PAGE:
Last August, we wrote about Judge Robinson’s reversal a 2002 inequitable conduct decision in one of the Cordis Corp. v. Boston Scientific cases. Judge Robinson had initially found the two asserted patents invalid for inequitable conduct. Cordis appealed, won on appeal, and then prevailed again on remand. Boston Scientific then filed a motion for reconsideration, and Judge Robinson issued a memorandum opinion on Thursday addressing the motion. Cordis Corp. v. Boston Scientific Corp., C.A. No. 98-197-SLR (D. Del. Mar. 31, 2010)
Boston Scientific asserted that “the Federal Circuit’s mandate clearly limited the court’s inquiry on remand ‘only to supplement and explain its prior findings on deceptive intent and taint,” id. at 4, and that the Court “did not address all of the questions posed by the Federal Circuit,” id. at 6. The Court disagreed on both counts, essentially holding that if the Federal Circuit had mandated that it review its prior findings, it must also be able to change its prior conclusion; a contrary interpretation would “leave the court in the untenable position of submitting for appellate review a factual record which is starkly inconsistent with the court’s previous legal determinations.” Id. The Court further held, as far as addressing individual questions, that its analysis did not deviate from the Federal Circuit’s mandate.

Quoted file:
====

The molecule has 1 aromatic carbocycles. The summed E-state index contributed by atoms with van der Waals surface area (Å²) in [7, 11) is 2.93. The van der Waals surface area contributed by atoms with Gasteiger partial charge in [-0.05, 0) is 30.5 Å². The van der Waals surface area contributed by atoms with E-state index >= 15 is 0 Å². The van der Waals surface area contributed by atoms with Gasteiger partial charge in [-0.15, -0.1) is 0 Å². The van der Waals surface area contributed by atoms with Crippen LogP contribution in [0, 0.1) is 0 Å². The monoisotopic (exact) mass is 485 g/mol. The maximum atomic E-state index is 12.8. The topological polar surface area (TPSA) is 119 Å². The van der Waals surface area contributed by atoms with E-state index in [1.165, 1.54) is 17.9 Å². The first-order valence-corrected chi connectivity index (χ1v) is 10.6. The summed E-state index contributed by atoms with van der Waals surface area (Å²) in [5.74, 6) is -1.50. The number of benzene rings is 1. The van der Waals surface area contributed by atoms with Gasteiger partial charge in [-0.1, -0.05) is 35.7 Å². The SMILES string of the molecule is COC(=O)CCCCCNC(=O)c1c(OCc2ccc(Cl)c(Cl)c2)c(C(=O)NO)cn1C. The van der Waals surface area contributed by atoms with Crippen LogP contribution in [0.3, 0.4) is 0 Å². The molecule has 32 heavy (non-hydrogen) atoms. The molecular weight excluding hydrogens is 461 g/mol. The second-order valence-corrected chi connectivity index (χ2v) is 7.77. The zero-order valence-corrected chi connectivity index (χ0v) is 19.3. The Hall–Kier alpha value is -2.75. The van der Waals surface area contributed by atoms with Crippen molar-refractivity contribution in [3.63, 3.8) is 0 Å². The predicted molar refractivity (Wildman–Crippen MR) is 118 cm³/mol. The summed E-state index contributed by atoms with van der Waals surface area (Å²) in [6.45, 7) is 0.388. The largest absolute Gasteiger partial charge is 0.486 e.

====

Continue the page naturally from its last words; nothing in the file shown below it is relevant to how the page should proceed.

Boston Scientific further argued that reversal as to one of the two patents was improper, because Cordis had failed to appeal the holding as to that patent. The Court again disagreed, holding that “Irrespective of Cordis’ failure to explicitly place the enforceability of the . . . patent at issue [on appeal], the Federal Circuit’s mandate directing the court to engage in a factual inquiry regarding deceptive intent – relevant to the enforceability of [both] patents – implicitly does so.” Id. at 6-7.